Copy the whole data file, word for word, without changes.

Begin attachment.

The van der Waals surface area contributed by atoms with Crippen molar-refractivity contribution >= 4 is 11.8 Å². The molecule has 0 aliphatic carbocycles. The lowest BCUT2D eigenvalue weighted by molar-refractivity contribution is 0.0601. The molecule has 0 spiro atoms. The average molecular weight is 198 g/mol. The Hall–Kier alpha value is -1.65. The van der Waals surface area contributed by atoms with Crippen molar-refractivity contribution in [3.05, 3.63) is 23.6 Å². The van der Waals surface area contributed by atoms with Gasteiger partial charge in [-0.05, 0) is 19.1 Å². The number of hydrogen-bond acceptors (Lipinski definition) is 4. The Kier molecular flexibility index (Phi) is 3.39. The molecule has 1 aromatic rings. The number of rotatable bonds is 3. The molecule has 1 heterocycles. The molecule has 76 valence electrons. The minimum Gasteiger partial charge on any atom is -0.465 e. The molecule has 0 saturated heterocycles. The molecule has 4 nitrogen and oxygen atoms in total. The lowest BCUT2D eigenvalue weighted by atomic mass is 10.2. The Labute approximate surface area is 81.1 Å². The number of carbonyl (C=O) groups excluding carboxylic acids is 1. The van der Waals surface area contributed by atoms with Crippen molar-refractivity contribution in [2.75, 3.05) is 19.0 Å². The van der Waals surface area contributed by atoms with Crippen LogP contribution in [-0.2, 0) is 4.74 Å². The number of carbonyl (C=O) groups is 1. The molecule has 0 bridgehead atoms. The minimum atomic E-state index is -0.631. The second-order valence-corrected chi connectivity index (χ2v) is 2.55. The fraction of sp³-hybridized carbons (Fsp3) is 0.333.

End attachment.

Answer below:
The van der Waals surface area contributed by atoms with Crippen molar-refractivity contribution >= 4 is 11.8 Å². The molecule has 0 aliphatic carbocycles. The lowest BCUT2D eigenvalue weighted by molar-refractivity contribution is 0.0601. The molecule has 0 spiro atoms. The average molecular weight is 198 g/mol. The Hall–Kier alpha value is -1.65. The van der Waals surface area contributed by atoms with Crippen molar-refractivity contribution in [3.05, 3.63) is 23.6 Å². The van der Waals surface area contributed by atoms with Gasteiger partial charge in [-0.05, 0) is 19.1 Å². The number of hydrogen-bond acceptors (Lipinski definition) is 4. The Kier molecular flexibility index (Phi) is 3.39. The molecule has 1 aromatic rings. The number of rotatable bonds is 3. The molecule has 1 heterocycles. The molecule has 76 valence electrons. The minimum Gasteiger partial charge on any atom is -0.465 e. The molecule has 0 saturated heterocycles. The molecule has 4 nitrogen and oxygen atoms in total. The lowest BCUT2D eigenvalue weighted by atomic mass is 10.2. The Labute approximate surface area is 81.1 Å². The number of carbonyl (C=O) groups excluding carboxylic acids is 1. The van der Waals surface area contributed by atoms with Crippen molar-refractivity contribution in [2.75, 3.05) is 19.0 Å². The van der Waals surface area contributed by atoms with Crippen LogP contribution in [-0.2, 0) is 4.74 Å². The number of carbonyl (C=O) groups is 1. The molecule has 0 bridgehead atoms. The minimum atomic E-state index is -0.631. The second-order valence-corrected chi connectivity index (χ2v) is 2.55. The fraction of sp³-hybridized carbons (Fsp3) is 0.333.